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Dispose of drugs safely at ‘Take-Back Prescription Drug’ day

Dispose of drugs safely at ‘Take-Back Prescription Drug’ day

Holding on to unused pills “just in case?” Don’t. Three out of four prescription drug overdoses involve opioid painkillers such as codeine, hydrocodone (Vicodin and generics), and oxycodone (Percocet and generics), leftover drugs that people may have in their medicine cabinets.

On Saturday Oct. 26 from 10 a.m. to 2 p.m., you can safely get rid of those leftovers, and other old prescription drugs too, during National Prescription Drug Take-Back Day, a free and anonymous event. Since the initiative began in September 2010, the Drug Enforcement Administration (DEA) and participating local law enforcement agencies have collected more than 2.8 million pounds (1,409 tons) of prescription medications from the public. To find collection sites in your area, visit www.dea.gov and click on the “Got Drugs?” icon.

Concerned about drug safety? Consumer Reports Best Buy Drugs can help.

If you miss Saturday’s Take-Back Day or if there’s no collection site near you, many pharmacies will take back and properly dispose of over-the-counter and most prescription medications year-round. Also, it’s OK to throw away most drugs with your regular garbage, provided you take some precautions.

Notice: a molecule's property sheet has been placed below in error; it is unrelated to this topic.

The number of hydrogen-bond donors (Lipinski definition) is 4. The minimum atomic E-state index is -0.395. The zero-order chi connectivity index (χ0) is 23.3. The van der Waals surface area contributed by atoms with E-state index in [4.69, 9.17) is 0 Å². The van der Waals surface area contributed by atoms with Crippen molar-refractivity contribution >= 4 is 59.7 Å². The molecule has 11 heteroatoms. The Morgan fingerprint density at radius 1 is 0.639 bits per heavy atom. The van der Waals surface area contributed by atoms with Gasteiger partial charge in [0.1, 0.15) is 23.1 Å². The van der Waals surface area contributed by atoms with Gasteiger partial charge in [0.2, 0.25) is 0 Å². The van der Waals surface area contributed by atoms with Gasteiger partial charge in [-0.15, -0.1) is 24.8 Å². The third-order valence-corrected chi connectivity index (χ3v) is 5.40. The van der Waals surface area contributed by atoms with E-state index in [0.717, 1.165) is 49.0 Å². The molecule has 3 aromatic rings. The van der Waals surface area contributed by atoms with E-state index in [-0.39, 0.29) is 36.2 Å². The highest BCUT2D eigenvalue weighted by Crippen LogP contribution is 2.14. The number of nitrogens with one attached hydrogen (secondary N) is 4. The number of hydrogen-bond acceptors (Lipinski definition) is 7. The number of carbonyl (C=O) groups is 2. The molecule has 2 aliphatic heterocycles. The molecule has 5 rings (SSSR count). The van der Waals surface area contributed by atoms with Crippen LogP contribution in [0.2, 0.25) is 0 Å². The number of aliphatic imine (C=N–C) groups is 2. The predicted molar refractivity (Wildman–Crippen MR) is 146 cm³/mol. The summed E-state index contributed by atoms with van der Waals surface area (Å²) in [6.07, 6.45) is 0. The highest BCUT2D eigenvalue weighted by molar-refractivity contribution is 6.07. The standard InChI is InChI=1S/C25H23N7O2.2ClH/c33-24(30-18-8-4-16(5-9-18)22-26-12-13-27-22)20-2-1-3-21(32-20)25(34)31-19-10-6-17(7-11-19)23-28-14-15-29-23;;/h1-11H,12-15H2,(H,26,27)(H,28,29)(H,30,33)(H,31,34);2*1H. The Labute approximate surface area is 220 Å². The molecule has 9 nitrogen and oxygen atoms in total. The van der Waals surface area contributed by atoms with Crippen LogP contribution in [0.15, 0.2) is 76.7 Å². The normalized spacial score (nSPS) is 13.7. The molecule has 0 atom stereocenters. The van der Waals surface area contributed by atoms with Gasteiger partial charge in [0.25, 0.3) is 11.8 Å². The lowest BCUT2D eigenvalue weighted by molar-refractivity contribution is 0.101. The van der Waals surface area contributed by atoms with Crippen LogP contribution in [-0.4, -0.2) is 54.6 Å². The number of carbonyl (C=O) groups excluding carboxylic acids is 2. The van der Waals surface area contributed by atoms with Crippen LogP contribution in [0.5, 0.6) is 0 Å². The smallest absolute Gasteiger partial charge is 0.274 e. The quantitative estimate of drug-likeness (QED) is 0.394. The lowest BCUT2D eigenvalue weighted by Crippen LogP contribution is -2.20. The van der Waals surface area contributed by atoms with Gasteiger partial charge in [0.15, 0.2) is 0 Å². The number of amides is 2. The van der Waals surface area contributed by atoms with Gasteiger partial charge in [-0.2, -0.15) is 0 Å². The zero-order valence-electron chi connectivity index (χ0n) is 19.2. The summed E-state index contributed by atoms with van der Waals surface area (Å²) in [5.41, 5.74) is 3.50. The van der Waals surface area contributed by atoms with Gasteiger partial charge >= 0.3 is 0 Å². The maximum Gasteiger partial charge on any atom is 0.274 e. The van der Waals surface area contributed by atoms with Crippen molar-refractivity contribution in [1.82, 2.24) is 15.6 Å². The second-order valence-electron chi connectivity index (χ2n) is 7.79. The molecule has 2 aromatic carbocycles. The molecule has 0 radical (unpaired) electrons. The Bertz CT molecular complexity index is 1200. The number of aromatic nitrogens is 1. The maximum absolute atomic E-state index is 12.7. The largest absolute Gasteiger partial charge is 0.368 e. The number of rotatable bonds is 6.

• Remove the drug from its original container and mix it with a substance that makes it less appealing and unrecognizable, such as used coffee grounds or kitty litter.
  • Then put the mixture in a sealable plastic bag or other container that won’t leak, and toss it in the trash.
  • Be sure to remove or scratch out all identifying information on the labels first, to protect your privacy.
  • Consider recycling your empty prescription bottles.

Flushing drugs down the toilet usually isn’t a good idea because trace amounts of prescription drugs might end up in the water supply. But flushing can make sense with some potent prescription drugs, such as the fentanyl patch (Duragesic) and meperidine hydrochloride (Demerol) tablets, to reduce the risk of accidentally taking those drugs. The Food and Drug Administration has prepared a list of some medications that they recommend you flush because they may be especially harmful or even deadly if ingested by children, pets, or anyone else in your home.

­­– Ginger Skinner

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